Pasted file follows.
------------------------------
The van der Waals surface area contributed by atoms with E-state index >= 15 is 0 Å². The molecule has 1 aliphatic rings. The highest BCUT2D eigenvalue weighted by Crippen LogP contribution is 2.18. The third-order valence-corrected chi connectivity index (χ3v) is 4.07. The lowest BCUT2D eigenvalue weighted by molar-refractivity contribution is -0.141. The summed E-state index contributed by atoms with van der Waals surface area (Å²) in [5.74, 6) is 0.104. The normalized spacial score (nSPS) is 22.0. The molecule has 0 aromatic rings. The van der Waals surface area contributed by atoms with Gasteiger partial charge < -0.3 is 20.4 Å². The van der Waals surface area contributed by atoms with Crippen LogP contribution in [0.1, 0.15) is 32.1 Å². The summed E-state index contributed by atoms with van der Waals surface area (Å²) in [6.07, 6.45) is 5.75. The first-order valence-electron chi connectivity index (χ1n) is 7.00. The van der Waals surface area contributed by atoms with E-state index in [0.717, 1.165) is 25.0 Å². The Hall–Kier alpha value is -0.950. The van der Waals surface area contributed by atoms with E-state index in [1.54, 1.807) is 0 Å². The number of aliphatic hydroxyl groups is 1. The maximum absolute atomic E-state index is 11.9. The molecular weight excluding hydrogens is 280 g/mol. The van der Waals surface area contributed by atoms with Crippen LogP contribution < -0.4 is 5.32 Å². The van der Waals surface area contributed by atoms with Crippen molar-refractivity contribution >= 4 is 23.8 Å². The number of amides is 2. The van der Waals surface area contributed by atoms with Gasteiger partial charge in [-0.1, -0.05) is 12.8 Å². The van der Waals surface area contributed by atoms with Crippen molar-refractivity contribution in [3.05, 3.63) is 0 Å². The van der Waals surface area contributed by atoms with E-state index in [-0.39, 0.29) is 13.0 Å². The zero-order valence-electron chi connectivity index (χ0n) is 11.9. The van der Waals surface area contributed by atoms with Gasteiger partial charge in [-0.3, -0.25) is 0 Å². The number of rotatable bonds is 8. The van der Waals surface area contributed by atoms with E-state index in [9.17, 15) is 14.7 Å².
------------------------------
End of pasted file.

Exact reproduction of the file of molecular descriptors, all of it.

The van der Waals surface area contributed by atoms with E-state index >= 15 is 0 Å². The molecule has 1 aliphatic rings. The highest BCUT2D eigenvalue weighted by Crippen LogP contribution is 2.18. The third-order valence-corrected chi connectivity index (χ3v) is 4.07. The lowest BCUT2D eigenvalue weighted by molar-refractivity contribution is -0.141. The summed E-state index contributed by atoms with van der Waals surface area (Å²) in [5.74, 6) is 0.104. The normalized spacial score (nSPS) is 22.0. The molecule has 0 aromatic rings. The van der Waals surface area contributed by atoms with Gasteiger partial charge < -0.3 is 20.4 Å². The van der Waals surface area contributed by atoms with Crippen LogP contribution in [0.1, 0.15) is 32.1 Å². The summed E-state index contributed by atoms with van der Waals surface area (Å²) in [6.07, 6.45) is 5.75. The first-order valence-electron chi connectivity index (χ1n) is 7.00. The van der Waals surface area contributed by atoms with E-state index in [0.717, 1.165) is 25.0 Å². The Hall–Kier alpha value is -0.950. The van der Waals surface area contributed by atoms with E-state index in [1.54, 1.807) is 0 Å². The number of aliphatic hydroxyl groups is 1. The maximum absolute atomic E-state index is 11.9. The molecular weight excluding hydrogens is 280 g/mol. The van der Waals surface area contributed by atoms with Crippen LogP contribution < -0.4 is 5.32 Å². The van der Waals surface area contributed by atoms with Crippen molar-refractivity contribution >= 4 is 23.8 Å². The number of amides is 2. The van der Waals surface area contributed by atoms with Gasteiger partial charge in [-0.1, -0.05) is 12.8 Å². The van der Waals surface area contributed by atoms with Crippen molar-refractivity contribution in [3.05, 3.63) is 0 Å². The van der Waals surface area contributed by atoms with E-state index in [-0.39, 0.29) is 13.0 Å². The zero-order valence-electron chi connectivity index (χ0n) is 11.9. The van der Waals surface area contributed by atoms with Gasteiger partial charge in [-0.3, -0.25) is 0 Å². The number of rotatable bonds is 8. The van der Waals surface area contributed by atoms with E-state index in [9.17, 15) is 14.7 Å².